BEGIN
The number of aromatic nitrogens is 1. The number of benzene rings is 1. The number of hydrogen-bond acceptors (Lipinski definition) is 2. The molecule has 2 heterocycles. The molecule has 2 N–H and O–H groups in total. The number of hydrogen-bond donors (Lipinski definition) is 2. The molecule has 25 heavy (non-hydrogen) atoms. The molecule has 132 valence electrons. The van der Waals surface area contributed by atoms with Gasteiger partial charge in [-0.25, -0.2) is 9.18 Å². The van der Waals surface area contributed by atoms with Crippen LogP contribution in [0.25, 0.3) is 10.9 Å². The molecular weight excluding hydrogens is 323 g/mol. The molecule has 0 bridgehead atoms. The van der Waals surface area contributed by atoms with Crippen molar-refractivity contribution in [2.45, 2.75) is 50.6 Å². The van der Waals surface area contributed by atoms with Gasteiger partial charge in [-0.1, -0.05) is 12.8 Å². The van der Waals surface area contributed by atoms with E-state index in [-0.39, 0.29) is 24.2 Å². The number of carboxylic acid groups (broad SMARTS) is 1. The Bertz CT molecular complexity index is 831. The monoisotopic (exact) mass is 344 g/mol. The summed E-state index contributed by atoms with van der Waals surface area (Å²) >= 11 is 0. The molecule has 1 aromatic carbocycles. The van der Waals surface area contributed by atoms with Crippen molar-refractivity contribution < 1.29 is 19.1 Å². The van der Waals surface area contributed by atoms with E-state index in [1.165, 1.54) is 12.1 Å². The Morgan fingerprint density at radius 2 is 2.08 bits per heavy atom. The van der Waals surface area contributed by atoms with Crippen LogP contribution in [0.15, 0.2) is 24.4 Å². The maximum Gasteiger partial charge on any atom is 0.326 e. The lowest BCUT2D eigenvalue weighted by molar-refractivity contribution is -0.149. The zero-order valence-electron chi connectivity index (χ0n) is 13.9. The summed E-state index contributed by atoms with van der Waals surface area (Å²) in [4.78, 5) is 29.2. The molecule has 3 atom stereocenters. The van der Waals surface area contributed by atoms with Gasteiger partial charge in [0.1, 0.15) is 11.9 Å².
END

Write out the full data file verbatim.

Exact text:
The number of aromatic nitrogens is 1. The number of benzene rings is 1. The number of hydrogen-bond acceptors (Lipinski definition) is 2. The molecule has 2 heterocycles. The molecule has 2 N–H and O–H groups in total. The number of hydrogen-bond donors (Lipinski definition) is 2. The molecule has 25 heavy (non-hydrogen) atoms. The molecule has 132 valence electrons. The van der Waals surface area contributed by atoms with Gasteiger partial charge in [-0.25, -0.2) is 9.18 Å². The van der Waals surface area contributed by atoms with Crippen LogP contribution in [0.25, 0.3) is 10.9 Å². The molecular weight excluding hydrogens is 323 g/mol. The molecule has 0 bridgehead atoms. The van der Waals surface area contributed by atoms with Crippen molar-refractivity contribution in [2.45, 2.75) is 50.6 Å². The van der Waals surface area contributed by atoms with Gasteiger partial charge in [-0.1, -0.05) is 12.8 Å². The van der Waals surface area contributed by atoms with E-state index in [-0.39, 0.29) is 24.2 Å². The number of carboxylic acid groups (broad SMARTS) is 1. The Bertz CT molecular complexity index is 831. The monoisotopic (exact) mass is 344 g/mol. The summed E-state index contributed by atoms with van der Waals surface area (Å²) >= 11 is 0. The molecule has 1 aromatic carbocycles. The van der Waals surface area contributed by atoms with Crippen molar-refractivity contribution < 1.29 is 19.1 Å². The van der Waals surface area contributed by atoms with E-state index in [1.165, 1.54) is 12.1 Å². The Morgan fingerprint density at radius 2 is 2.08 bits per heavy atom. The van der Waals surface area contributed by atoms with Crippen LogP contribution in [0.15, 0.2) is 24.4 Å². The maximum Gasteiger partial charge on any atom is 0.326 e. The lowest BCUT2D eigenvalue weighted by molar-refractivity contribution is -0.149. The zero-order valence-electron chi connectivity index (χ0n) is 13.9. The summed E-state index contributed by atoms with van der Waals surface area (Å²) in [4.78, 5) is 29.2. The molecule has 3 atom stereocenters. The van der Waals surface area contributed by atoms with Gasteiger partial charge in [0.1, 0.15) is 11.9 Å².